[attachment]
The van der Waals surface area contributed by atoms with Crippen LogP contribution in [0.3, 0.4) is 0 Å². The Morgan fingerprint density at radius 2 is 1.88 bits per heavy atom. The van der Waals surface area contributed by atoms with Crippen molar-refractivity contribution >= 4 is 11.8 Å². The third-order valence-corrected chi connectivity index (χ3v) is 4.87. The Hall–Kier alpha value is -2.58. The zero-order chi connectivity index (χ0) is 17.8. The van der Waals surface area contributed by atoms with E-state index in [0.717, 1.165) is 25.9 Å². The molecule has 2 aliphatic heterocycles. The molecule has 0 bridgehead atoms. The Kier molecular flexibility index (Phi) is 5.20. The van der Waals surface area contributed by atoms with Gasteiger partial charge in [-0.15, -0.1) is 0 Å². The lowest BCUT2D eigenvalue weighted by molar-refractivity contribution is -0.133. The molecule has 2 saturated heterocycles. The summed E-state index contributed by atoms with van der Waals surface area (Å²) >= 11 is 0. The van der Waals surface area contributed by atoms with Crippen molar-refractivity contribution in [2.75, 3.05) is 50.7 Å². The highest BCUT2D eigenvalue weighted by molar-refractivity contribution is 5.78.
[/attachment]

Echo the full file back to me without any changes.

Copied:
The van der Waals surface area contributed by atoms with Crippen LogP contribution in [0.3, 0.4) is 0 Å². The Morgan fingerprint density at radius 2 is 1.88 bits per heavy atom. The van der Waals surface area contributed by atoms with Crippen molar-refractivity contribution >= 4 is 11.8 Å². The third-order valence-corrected chi connectivity index (χ3v) is 4.87. The Hall–Kier alpha value is -2.58. The zero-order chi connectivity index (χ0) is 17.8. The van der Waals surface area contributed by atoms with E-state index in [0.717, 1.165) is 25.9 Å². The molecule has 2 aliphatic heterocycles. The molecule has 0 bridgehead atoms. The Kier molecular flexibility index (Phi) is 5.20. The van der Waals surface area contributed by atoms with Gasteiger partial charge in [-0.15, -0.1) is 0 Å². The lowest BCUT2D eigenvalue weighted by molar-refractivity contribution is -0.133. The molecule has 2 saturated heterocycles. The summed E-state index contributed by atoms with van der Waals surface area (Å²) >= 11 is 0. The van der Waals surface area contributed by atoms with Crippen molar-refractivity contribution in [2.75, 3.05) is 50.7 Å². The highest BCUT2D eigenvalue weighted by molar-refractivity contribution is 5.78.